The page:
A shark was caught off the coast of Australia this week, and as far as sharks go, it’s one of the scariest out there if you’re going by smile alone.
Called the frilled shark, the species dates back 80 million years and is sometimes likened to a living fossil. It’s a shark, but it looks like it’s only part way through its evolution to becoming a shark. It has a body like an eel that can grow up to six feet in length and sports three fins on its back and six pairs of gills. It’s the frilly-looking gills that give the shark its name.
But most interesting is its mouth. The frilled shark has 300 needle-shaped teeth ordered in 25 rows. Scientists think the shark moves to attack its prey like a snake by bending its body before lurching forward. It has a long jaw with which it can swallow its prey whole. The rows of teeth make it nearly impossible for that prey to escape. Some scientists suspect that the frilled shark also uses its body shape to slither along in crevices and feed on cephalopods, bony fishes, and other sharks. Because it has a large liver packed with low-density oils and hydrocarbons, the frilled shark its actually neutrally buoyant at depth.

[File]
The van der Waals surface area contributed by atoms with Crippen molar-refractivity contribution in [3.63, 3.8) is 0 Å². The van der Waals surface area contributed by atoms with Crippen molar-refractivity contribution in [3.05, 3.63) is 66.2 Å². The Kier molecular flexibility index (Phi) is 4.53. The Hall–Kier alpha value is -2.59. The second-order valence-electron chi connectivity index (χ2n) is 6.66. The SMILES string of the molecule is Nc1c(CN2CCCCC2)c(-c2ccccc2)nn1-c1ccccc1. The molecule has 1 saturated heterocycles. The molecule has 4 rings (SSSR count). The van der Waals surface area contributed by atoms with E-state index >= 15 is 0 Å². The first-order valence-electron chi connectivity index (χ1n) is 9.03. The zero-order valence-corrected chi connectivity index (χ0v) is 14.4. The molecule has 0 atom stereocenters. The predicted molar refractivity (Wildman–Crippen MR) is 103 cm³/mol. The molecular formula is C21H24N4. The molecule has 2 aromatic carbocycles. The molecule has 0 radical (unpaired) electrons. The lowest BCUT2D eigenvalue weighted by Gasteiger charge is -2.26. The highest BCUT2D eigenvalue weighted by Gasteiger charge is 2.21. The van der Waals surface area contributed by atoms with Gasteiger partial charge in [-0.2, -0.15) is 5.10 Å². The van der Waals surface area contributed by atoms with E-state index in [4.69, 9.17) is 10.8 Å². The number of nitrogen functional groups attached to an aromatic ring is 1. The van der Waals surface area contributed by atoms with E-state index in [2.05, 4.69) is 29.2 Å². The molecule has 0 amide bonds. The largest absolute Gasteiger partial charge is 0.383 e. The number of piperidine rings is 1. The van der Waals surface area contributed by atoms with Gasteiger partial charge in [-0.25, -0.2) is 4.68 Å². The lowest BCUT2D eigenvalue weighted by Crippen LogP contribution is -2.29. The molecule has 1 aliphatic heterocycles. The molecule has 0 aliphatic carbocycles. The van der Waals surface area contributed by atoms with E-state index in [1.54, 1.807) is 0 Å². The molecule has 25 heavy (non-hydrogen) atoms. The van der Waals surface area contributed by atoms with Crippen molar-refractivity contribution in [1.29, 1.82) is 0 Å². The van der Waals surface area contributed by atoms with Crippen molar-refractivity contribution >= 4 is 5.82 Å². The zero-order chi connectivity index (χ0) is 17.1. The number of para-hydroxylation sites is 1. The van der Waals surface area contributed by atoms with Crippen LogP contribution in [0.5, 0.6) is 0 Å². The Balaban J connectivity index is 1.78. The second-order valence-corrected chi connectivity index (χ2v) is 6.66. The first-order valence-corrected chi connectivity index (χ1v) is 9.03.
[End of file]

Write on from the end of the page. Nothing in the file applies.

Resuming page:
The particular shark that was caught was just an unlucky one. Frilled sharks usually live at depths around 4,000 to 5,000 feet. This one was swimming in shallower waters just above 3,000 feet, which is where a fisherman’s net happened to be trawling. It’s possible it was nearing the end of its life anyways; frilled sharks typically swim closer to the surface when they are sick. This one died not too long after it was caught.
Past reports of even larger frilled sharks being caught — in 1880 a 25-foot long frilled shark was captured — suggest there might be bigger ones out there, lurking, being mistaken for sea serpents in the meantime. That will be for some brave deep sea explorers to find out.
IMAGE: Setfia/Discovery News